AdWords Tips

Google's AdWords Policy Update: What SMBs Need to Know

By Larry Kim October 16, 2012 Posted In: AdWords Tips Comments: 4

New AdWords Policy Means Quality & Relevancy Matter Most. PPC audits recommended.

AdWords Policy Update

Google has updated its AdWords policy to place an even stronger focus on the quality of paid search advertising. This policy goes into effect today. While Google’s Quality Score has always been an important metric for any PPC campaign, this time it appears that Google really means business: marketers that do not heed its new policy updates demanding relevance, clarity and accuracy risk receiving penalties. Your ads could be disapproved and in some cases your domain could even get suspended. Serious violations risk account suspension.

New AdWords Policy on Relevance, Clarity, & Accuracy

The new AdWords policy focuses on enforcing standards of relevance, clarity and accuracy in text ads, ensuring that users aren’t misled by your ad messaging. Below are just a few of the specific rules now being enforced by Google (you can find the full list here):

  • Ads and keywords must directly relate to content on the landing page or the topic/business model of a site
  • Generalized call-to-action phrases such as Click Here or Click +1 are forbidden
  • No poor grammar or illogical ad text
  • Phone numbers cannot be used in sitelinks

I think this is serious stuff, especially for small businesses with limited time and money for search marketing. But there’s no reason for panic. Put down the Tums. There’s an opportunity here for small business marketers to reevaluate their AdWords strategies, find areas where results can be improved and even opportunities to save money.

Updated AdWords Policy = Time for a PPC Audit?!

With Google's increased focus on quality and relevancy, I believe that PPC marketers should use today’s news as a reminder to perform an audit of their PPC campaigns. There's no time like the present to find out if your AdWords account is suffering from quality issues. But PPC audits are totally complicated and time-consuming, not to mention expensive, right?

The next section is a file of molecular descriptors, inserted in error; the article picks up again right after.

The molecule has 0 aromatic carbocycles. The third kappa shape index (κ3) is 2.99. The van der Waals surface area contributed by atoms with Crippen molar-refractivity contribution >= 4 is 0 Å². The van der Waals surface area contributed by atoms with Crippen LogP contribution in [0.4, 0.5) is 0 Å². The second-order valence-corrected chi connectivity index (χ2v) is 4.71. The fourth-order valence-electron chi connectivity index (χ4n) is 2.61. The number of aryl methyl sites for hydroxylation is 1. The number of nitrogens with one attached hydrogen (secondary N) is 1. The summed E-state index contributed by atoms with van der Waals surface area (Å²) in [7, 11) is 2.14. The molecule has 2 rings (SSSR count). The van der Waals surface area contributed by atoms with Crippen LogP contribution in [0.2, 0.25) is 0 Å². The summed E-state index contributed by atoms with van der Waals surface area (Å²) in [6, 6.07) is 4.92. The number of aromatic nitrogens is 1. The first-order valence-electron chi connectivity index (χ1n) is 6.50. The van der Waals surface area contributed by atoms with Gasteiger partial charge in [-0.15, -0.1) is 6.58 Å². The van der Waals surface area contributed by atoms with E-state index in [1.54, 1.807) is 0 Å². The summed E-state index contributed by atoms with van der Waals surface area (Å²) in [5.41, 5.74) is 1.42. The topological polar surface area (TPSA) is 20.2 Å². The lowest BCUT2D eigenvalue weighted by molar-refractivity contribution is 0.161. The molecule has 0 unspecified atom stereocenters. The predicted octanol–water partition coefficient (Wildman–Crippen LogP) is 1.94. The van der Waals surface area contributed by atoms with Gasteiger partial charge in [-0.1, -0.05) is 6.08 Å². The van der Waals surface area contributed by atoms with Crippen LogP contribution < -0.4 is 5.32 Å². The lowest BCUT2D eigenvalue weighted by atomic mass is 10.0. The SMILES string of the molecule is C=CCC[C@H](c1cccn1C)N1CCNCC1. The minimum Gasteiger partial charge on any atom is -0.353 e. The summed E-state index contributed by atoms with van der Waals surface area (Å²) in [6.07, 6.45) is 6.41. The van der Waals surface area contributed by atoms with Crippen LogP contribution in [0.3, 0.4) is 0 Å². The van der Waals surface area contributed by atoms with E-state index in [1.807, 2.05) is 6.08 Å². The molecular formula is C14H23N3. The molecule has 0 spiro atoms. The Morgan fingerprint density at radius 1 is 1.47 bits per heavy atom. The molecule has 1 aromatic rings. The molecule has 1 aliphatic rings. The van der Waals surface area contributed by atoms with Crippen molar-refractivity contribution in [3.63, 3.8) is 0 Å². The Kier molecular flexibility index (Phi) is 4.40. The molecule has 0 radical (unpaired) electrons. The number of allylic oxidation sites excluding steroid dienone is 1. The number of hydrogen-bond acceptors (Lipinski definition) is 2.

Wrong! Our free tool, the AdWords Performance Grader, is basically a PPC audit in a box. It really is completely free and it takes around 20 seconds to run and get a complete report on your AdWords account performance. For example, we’ll conduct an audit of the quality scores of the keywords in your account, and compare how your quality scores compare to those of other similar companies that we’ve recently graded, as shown here:

AdWords Policy

In this example, the advertiser in question has an average quality score of just 3.8/10. And you can see that they have quite a few impressions happening with keywords with quality score 3 and 4. That’s quite a lot worse than what we see in other, similar accounts (see the yellow, recommended curve), which have many more impressions happening on keywords with Quality Scores of 6 & 7! This advertiser is in the 15th percentile for Quality Score, compared to similar accounts we’ve graded in the past. Meaning, out of 100 similar advertisers, this advertiser ranks in the bottom 15%; they appear to be struggling with quality and relevancy issues in their AdWords account.

In addition to benchmarking your Quality Score, our Free AdWords Grader report does a comprehensive analysis of 7 other key PPC metrics in your account including:

  • Wasted Spend / Use of Negative Keywords
  • Click Through Rates
  • Landing Page Analysis
  • Ad Text Analysis
  • Long Tail Keyword Optimization
  • Impression Share Analysis
  • Adherence with Google Best Practices

For each of the above key areas in your AdWords Performance Report, you’ll get a detailed overview of how you’re doing, how your account performance stacks up relative to other  accounts that we’ve seen, as well as tips for improving your score. So don’t wait for the account suspension email. Get ahead of the new AdWords policies while improving the quality and relevance of your account. Grade your AdWords account today!

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AdWords Performance Grader




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Comments

Wednesday October 17, 2012

Victor Pan Said:

General CTA's can't be used? That's interesting.

Wednesday October 17, 2012

Elisa Gabbert Said:

"Click here" was always against policy but perhaps they are enforcing it more strictly and/or broadly.

Thursday October 25, 2012

Emiel (not verified) Said:

Wondering, AdWords is the holy grail of direct response marketing. So CTA's belong to an AdWords ad. Any insight on where the drawing line is? For example: "Click here to save 5%" is allowed, right?

Thursday October 25, 2012

Lloyd ROBINSON (not verified) Said:

This information is hugh ,Google is definately focusing on relevancy and landing

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